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Chinese exports surge by 9.9 per cent in September news
13 October 2012

In a major boost for the government, China's exports surged by 9.9 per cent in September to $186.35 billion, as the struggling Asian giant tries to emerge from a slowdown that threatened to cause social unrest.

The general administration of customs (GAC) announced on Saturday that the country's total foreign trade was up by 6.3 per cent year-on-year at $345.03 billion in September. Foreign trade grew by 6.2 per cent during the first nine months of the year to $2.84 trillion.

While exports were up by 7.4 per cent to $1.5 trillion in the first three quarters of the year, imports rose by 4.8 per cent to $1.35 trillion. China's trade surplus during the first nine months added up to almost $150 billion. In September, the trade surplus expanded to $27.7 billion, from $26.7 billion in August.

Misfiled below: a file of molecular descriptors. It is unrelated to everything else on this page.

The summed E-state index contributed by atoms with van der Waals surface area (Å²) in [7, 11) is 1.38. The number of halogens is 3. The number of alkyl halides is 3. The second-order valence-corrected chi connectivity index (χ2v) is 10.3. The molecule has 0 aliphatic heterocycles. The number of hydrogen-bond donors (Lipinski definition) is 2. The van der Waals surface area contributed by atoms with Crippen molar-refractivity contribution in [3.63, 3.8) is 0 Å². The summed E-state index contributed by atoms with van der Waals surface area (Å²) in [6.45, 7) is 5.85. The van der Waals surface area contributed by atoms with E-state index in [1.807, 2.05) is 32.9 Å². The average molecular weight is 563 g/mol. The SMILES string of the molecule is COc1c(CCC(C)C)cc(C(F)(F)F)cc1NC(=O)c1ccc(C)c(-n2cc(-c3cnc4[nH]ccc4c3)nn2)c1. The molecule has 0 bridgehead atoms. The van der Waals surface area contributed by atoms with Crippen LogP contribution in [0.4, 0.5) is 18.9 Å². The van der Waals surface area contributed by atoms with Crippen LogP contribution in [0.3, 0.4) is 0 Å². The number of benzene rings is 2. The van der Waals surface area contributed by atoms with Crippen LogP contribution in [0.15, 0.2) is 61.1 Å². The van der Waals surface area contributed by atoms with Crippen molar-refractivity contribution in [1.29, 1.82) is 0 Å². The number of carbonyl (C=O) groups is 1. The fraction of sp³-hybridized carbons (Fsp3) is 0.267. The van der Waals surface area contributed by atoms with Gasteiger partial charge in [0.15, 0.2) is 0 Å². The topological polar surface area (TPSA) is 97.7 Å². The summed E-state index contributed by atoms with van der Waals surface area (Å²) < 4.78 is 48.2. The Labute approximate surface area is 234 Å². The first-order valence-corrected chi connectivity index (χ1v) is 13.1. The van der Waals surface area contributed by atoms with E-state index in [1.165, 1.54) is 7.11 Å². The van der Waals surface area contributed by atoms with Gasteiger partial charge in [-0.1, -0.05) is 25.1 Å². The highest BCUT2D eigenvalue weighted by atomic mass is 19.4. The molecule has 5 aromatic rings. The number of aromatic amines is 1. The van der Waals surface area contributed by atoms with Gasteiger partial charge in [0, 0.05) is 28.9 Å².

The buoyant figures would bring relief to the Communist party, which will be holding its crucial congress on 8 November to pick up new leaders. Both president Hu Jintao and prime minister Wen Jiabao are due to retire by the end of the year, while some other 'promising' new generation leaders have been caught up in scandals.

Bo Xilai, who was among the top 25 in the politburo and party boss at Chongquing and Wang Lijun, his right-hand man, have been sidelined after they were embroiled in a series of scandals.

Bo, whose wife Gu Kailai, has been convicted of murdering a British businessman and sentenced to a suspended death penalty, has been sacked from the party. Wang, a former Chongquing police chief who escaped to the US consulate in a neighbouring city, has been sentenced to 15 years imprisonment.





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Chinese exports surge by 9.9 per cent in September